Inquiry, no injuries in Rotterdam train crash
11 February 2005, AMSTERDAM — Two trains were derailed after colliding with each other near Rotterdam Central Station on Friday morning, but there were no initial reports of injuries, police said.
11 February 2005
AMSTERDAM — Two trains were derailed after colliding with each other near Rotterdam Central Station on Friday morning, but there were no initial reports of injuries, police said.
The accident occurred at about 7.15am. About 200 passengers on board the trains were able to walk back to the station, where they were given emergency assistance by rail operator NS.
"No one was hurt, but the material damage is considerable," an NS spokesman said.
The intercity train from Rotterdam to Utrecht collided with a local train travelling between Rotterdam and Gouda Goverwelle, newspaper De Telegraaf reported. The accident occurred near a track change 10 minutes after both trains departed from Rotterdam.
Both trains were traveling reasonably slowly at a place where trains may only travel at a maximum of 40kmh. It is not yet known the precise speed the trains were traveling at the time of the collision.
The Traffic and Water Management Inspectorate and the Safety Investigation Council have both launched an investigation into the accident. It means that repair works to the track cannot start immediately, network authority ProRail said.
Fewer trains were travelling between Rotterdam Central and Rotterdam Alexander as a result of the collision on Friday. ProRail also said the disruptions will continue for a large part of the day and possibly all day.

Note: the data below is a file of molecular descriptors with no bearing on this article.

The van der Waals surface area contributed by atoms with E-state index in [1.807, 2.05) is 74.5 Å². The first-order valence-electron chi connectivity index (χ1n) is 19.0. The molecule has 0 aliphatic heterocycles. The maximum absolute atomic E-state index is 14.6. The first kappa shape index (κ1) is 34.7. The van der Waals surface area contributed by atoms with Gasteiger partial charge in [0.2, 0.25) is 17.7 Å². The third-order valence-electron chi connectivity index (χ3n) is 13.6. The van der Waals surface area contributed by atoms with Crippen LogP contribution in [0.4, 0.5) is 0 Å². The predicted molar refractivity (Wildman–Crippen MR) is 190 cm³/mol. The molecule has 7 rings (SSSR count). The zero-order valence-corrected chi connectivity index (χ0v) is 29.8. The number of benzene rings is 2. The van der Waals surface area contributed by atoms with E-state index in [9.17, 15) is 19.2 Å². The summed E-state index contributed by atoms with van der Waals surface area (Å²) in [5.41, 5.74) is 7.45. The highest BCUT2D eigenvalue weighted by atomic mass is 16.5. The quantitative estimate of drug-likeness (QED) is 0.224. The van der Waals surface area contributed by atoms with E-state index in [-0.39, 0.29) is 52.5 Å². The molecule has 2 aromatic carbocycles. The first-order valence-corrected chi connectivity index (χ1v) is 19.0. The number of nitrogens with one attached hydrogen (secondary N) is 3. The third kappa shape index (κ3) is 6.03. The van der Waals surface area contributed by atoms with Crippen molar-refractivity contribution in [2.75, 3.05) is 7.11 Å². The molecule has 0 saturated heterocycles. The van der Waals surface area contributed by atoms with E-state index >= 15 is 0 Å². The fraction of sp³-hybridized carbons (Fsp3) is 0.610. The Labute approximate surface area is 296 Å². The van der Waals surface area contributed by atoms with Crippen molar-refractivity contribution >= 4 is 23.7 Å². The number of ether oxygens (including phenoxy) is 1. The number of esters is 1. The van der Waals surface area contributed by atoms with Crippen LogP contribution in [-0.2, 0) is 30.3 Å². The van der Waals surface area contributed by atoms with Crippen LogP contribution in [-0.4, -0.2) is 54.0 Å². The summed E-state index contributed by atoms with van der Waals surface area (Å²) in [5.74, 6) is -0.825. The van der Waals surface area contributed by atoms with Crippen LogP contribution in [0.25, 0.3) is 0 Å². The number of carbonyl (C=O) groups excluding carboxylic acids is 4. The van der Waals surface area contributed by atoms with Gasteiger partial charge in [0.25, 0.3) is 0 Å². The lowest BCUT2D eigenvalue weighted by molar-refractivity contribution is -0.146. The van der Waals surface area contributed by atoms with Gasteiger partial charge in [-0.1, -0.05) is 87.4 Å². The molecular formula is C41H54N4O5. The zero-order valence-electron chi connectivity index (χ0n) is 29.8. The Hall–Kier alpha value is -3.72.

Two trains collided at Amsterdam Central on 21 May last year resulting in 20 injuries. Inquiries later found one of the trains ran a red light, but the rail safety system was not triggered because the locomotive was travelling under 40kmh per hour.
A further 40 people were injured when an intercity train collided with a freight train near the Roosendaal Central Station on 30 September 2004. In that collision, both trains were also traveling at speeds less than 40kmh.
The automatic train warning system (ATB) is controversial because it is years old and currently does not stop a train if it is travelling below 40kmh when it runs a red light.
Transport Minister Karla Peijs promised last year to invest EUR 40 million in upgrading the rail safety system.
[Copyright Expatica News 2005]
Subject: Dutch news